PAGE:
Art Theft: One Of The Most Interesting and Famous Cases in History



Art theft is an ancient and complicated criminal activity. When you look at the a few of the most famous cases of art thefts in history, you see thoroughly planned operations that involve art dealers, art fakers, mobsters, ransoms, and millions of dollars. Here you can read about some of the most popular cases of art theft in the history.

The First Theft:
The very first documented case of art theft remained in 1473, when 2 panels of altarpiece of the Last Judgment by the Dutch painter Hans Memling were stolen. While the triptych was being transferred by ship from the Netherlands to Florence, the ship was attacked by pirates who took it to the Gdansk cathedral in Poland. Nowadays, the piece is shown at the National Museum in Gdansk where it was recently moved from the Basilica of the Presumption.

The Most Famous Theft:
The most well-known story of art theft involves one of the most well-known paintings on the planet and one of the most popular artists in history as a suspect. In the night of August 21, 1911, the Mona Lisa was stolen from the Louver. Right after, Pablo Picasso was jailed and questioned by the cops, but was released rapidly.

It took about two years up until the mystery was fixed by the Parisian authorities. It turned out that the 30 × 21 inch painting was taken by one of the museum workers by the name of Vincenzo Peruggia, who simply carried it concealed under his coat. Peruggia did not work alone. The criminal offense was carefully carried out by a well-known con guy, Eduardo de Valfierno, who was sent by an art faker who meant to make copies and offer them as if they were the initial painting.

While Yves Chaudron, the art faker, was busy producing copies for the well-known work of art, Mona Lisa was still hidden at Peruggias house. After two years where Peruggia did not speak with Chaudron, he aimed to make the very best from his stolen good. Ultimately, Peruggia was caught by the cops while trying to offer the painting to an art dealer from Florence, Italy. The Mona Lisa was gone back to the Louver in 1913.

The Biggest Theft in the U.S.A:
The biggest art theft in United States occurred at the Isabella Stewart Gardner Museum. On the night of March 18, 1990, a group of thieves using police uniforms broke into the museum and took thirteen paintings whose cumulative value was estimated at around 300 million dollars. The thieves took 2 paintings and one print by Rembrandt, and works of Vermeer, Manet, Degas, Govaert Flinck, as well as a French and a Chinese artifact.

Since yet, none of the paintings have actually been discovered and the case is https://kurtcriter.wordpress.com/ still unsolved. Inning accordance with recent rumors, the FBI are investigating the possibility that the Boston Mob along with French art dealers are linked to the criminal activity.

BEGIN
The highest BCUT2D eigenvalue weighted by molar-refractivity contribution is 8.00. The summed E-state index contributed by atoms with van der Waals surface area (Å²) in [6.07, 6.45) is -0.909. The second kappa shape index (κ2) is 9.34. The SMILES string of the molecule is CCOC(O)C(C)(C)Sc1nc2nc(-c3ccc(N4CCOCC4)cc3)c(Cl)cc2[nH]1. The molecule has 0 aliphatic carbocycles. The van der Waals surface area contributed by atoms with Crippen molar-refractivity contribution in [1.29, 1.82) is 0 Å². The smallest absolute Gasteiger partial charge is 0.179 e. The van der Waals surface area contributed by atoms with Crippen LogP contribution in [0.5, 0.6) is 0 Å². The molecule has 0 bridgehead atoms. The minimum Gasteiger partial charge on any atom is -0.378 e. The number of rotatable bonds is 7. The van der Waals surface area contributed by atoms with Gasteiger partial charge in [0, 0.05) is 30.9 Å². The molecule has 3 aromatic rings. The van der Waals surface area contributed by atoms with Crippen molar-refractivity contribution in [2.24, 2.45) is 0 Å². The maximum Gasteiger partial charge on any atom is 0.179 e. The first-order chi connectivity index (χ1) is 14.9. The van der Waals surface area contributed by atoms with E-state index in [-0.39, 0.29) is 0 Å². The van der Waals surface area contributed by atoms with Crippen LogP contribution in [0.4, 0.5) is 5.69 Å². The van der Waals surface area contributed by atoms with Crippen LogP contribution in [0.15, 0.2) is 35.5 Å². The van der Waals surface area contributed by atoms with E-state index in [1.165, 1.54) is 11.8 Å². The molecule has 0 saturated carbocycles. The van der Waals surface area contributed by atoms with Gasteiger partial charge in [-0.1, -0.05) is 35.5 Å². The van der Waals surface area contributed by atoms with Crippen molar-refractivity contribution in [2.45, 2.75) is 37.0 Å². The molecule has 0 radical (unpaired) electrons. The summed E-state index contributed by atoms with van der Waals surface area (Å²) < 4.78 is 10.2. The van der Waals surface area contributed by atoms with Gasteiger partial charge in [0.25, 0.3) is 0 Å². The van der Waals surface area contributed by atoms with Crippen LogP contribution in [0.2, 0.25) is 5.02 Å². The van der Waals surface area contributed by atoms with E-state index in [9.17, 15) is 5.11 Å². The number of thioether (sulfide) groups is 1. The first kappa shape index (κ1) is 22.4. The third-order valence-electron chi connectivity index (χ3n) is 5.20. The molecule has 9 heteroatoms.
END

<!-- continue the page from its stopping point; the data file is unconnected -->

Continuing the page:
The https://www.whitepages.com/name/Kurt-Criter Scream:
The painting by Edvard Munchs, The Scream, is probably the most demanded painting by art burglars in history. It has been stolen twice and was only recently recuperated. In 1994, during the Winter Olympics in Lillehammer, Norway, The Scream was taken from an Oslo gallery by 2 thieves who broke through an open window, set off the alarm and left a note saying: thanks for the bad security.

3 months later on, the holders of the painting approached the Norwegian Government with an offer: 1 million dollars ransom for Edvard Munchs The Scream. The Government refused the deal, however the Norwegian authorities worked together with the British Cops and the Getty Museum to arrange a sting operation that brought back the painting to where it belongs.

10 years later on, The Scream was taken once again from the Munch Museum. This time, the burglars used a gun and took another of Munchs painting with them. While Museum authorities awaiting the thieves to request ransom loan, rumors claimed that both paintings were burned to hide proof. Eventually, the Norwegian police found the 2 paintings on August 31, 2006 but the facts on how they were recuperated are not known yet.


When you look at the some of the most popular cases of art thefts in history, you see thoroughly prepared operations that involve art dealerships, art fakers, mobsters, ransoms, and millions of dollars. The most well-known story of art theft involves one of the most well-known paintings in the world and one of the most famous artists in history as a suspect. The criminal offense was carefully conducted by a infamous con guy, Eduardo de Valfierno, who was sent by an art faker who planned to make copies and offer them as if they were the original painting.

Ultimately, Peruggia was captured by the cops while trying to offer the painting to an art dealership from Florence, Italy. The painting by Edvard Munchs, The Scream, is probably the most sought after painting by art burglars in history.

1 2 3 4 5 6 7 8 9 10 11 12 13 14 15

Comments on “Art Theft: One Of The Most Interesting and Famous Cases in History”

Leave a Reply

Gravatar